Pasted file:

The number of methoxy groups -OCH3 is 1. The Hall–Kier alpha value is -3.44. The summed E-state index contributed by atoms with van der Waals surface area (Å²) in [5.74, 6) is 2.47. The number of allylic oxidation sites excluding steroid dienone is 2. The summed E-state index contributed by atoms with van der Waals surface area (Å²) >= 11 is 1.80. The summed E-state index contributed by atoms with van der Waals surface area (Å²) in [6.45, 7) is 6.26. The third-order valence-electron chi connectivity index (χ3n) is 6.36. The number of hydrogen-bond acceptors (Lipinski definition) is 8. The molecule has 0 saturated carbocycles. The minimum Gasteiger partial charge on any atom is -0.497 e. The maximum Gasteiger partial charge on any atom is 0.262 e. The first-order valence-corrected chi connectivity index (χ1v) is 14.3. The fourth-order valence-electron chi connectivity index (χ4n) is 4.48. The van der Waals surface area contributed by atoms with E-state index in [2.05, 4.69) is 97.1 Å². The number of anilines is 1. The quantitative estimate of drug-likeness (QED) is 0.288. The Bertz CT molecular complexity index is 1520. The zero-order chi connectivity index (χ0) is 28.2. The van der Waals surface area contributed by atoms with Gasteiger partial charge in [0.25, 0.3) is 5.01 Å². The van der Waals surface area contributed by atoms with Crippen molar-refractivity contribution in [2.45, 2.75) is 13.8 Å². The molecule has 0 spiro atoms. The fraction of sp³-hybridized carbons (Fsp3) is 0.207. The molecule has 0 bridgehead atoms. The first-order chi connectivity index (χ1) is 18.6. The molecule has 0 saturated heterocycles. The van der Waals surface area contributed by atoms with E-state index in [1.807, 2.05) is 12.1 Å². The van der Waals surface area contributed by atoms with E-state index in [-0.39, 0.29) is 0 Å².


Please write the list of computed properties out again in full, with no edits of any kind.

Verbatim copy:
The number of methoxy groups -OCH3 is 1. The Hall–Kier alpha value is -3.44. The summed E-state index contributed by atoms with van der Waals surface area (Å²) in [5.74, 6) is 2.47. The number of allylic oxidation sites excluding steroid dienone is 2. The summed E-state index contributed by atoms with van der Waals surface area (Å²) >= 11 is 1.80. The summed E-state index contributed by atoms with van der Waals surface area (Å²) in [6.45, 7) is 6.26. The third-order valence-electron chi connectivity index (χ3n) is 6.36. The number of hydrogen-bond acceptors (Lipinski definition) is 8. The molecule has 0 saturated carbocycles. The minimum Gasteiger partial charge on any atom is -0.497 e. The maximum Gasteiger partial charge on any atom is 0.262 e. The first-order valence-corrected chi connectivity index (χ1v) is 14.3. The fourth-order valence-electron chi connectivity index (χ4n) is 4.48. The van der Waals surface area contributed by atoms with E-state index in [2.05, 4.69) is 97.1 Å². The number of anilines is 1. The quantitative estimate of drug-likeness (QED) is 0.288. The Bertz CT molecular complexity index is 1520. The zero-order chi connectivity index (χ0) is 28.2. The van der Waals surface area contributed by atoms with Gasteiger partial charge in [0.25, 0.3) is 5.01 Å². The van der Waals surface area contributed by atoms with Crippen molar-refractivity contribution in [2.45, 2.75) is 13.8 Å². The molecule has 0 spiro atoms. The fraction of sp³-hybridized carbons (Fsp3) is 0.207. The molecule has 0 bridgehead atoms. The first-order chi connectivity index (χ1) is 18.6. The molecule has 0 saturated heterocycles. The van der Waals surface area contributed by atoms with E-state index in [1.807, 2.05) is 12.1 Å². The van der Waals surface area contributed by atoms with E-state index in [-0.39, 0.29) is 0 Å².